Greening leaves transport role

Justine Greening, MP for Putney, has been moved from the position of Transport Secretary in the reshuffle, a move which many see as clearing the way for expansion at Heathrow.

Greening had a manifesto commitment to oppose a third runway at Heathrow in her general election campaign, and had said she would resign her ministry rather than support such an expansion. Her resolute opposition has been called a block to a free and fair consideration of all options for expanding the UK’s aviation capacity, something which most agree is important to keeping London at the head of the league of world cities.

Greening’s replacement, Patrick McLoughlin, MP for Derbyshire Dales and a former Conservative Chief Whip, has no such baggage, which will allow the government to take an open view on whether it is preferable to add runways to the existing Heathrow, Stansted, or Gatwick airports, or build a new £50bn one in the Thames Estuary.

McLoughlin told Channel4 News today that he has “a completely open mind” on whether Heathrow needs a third runway.

Theresa Villiers, another opponent of Heathrow expansion and until the reshuffle Minister for Transport, has been moved to the Northern Ireland office, again distancing her from any policy decision on aviation. She said in April that Heathrow expansion was the one option that would not be considered by the Coalition government.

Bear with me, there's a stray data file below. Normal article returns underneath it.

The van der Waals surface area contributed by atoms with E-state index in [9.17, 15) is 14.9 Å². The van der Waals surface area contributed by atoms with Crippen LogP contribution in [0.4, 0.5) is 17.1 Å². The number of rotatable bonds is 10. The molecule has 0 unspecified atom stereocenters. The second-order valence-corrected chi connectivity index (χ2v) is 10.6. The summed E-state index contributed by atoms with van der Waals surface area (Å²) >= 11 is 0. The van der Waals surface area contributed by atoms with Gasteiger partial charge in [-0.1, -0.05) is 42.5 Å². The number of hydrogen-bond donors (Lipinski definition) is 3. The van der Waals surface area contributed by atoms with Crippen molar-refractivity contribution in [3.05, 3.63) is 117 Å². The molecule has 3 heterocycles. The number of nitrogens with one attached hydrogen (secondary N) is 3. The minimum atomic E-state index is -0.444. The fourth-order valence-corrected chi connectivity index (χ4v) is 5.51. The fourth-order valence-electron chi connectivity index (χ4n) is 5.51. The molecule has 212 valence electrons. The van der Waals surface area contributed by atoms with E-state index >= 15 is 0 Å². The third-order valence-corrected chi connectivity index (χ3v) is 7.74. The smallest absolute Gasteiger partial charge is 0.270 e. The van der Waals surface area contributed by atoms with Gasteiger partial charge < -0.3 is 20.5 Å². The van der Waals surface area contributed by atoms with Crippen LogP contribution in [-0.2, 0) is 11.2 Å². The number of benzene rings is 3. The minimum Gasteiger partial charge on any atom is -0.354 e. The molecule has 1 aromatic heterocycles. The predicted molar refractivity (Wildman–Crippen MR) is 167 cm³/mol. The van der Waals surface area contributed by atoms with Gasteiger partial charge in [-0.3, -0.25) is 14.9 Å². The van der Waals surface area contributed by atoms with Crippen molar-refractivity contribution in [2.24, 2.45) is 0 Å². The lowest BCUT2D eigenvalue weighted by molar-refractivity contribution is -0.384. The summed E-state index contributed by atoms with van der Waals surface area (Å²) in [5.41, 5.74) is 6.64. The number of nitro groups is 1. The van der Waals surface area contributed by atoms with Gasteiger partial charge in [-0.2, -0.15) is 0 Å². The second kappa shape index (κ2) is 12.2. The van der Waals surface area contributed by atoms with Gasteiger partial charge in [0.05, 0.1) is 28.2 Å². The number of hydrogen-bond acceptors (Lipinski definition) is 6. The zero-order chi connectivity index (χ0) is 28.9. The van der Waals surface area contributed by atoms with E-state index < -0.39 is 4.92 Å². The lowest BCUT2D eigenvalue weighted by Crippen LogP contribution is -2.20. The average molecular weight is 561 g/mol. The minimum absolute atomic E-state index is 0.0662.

Mayor of London Boris Johnson told the BBC that he could see only one reason why Justine Greening would be moved on, and that was to allow expansion at Heathrow.

In a statement, the Mayor said: “The third runway would mean more traffic, more noise, more pollution – and a serious reduction in the quality of life for hundreds of thousands of people.

“We will fight this all the way. Even if a third runway was built, it would not do the job of meeting Britain’s needs.”

Paul Deighton, the chief executive of the London Organising Committee of the Olympic and Paralympic Games (LOCOG), will join the cabinet in January as a peer in a new role – Minister for Infrastructure and Economic Delivery. He is expected to be handed the brief of piloting through the review of south east aviation capacity which has been twice delayed thus far.

Business generally supports expansion at Heathrow as it preserves the employment in that area, and offers a more rapid route to increased flights to emerging economies. West London’s local authorities are generally members of the 2M Group, and have policy against any more runways at Heathrow.

An Independent Review has been mooted to get the issue away from local or party politics. Whatever happens, the debate about the future of Heathrow will certainly continue.

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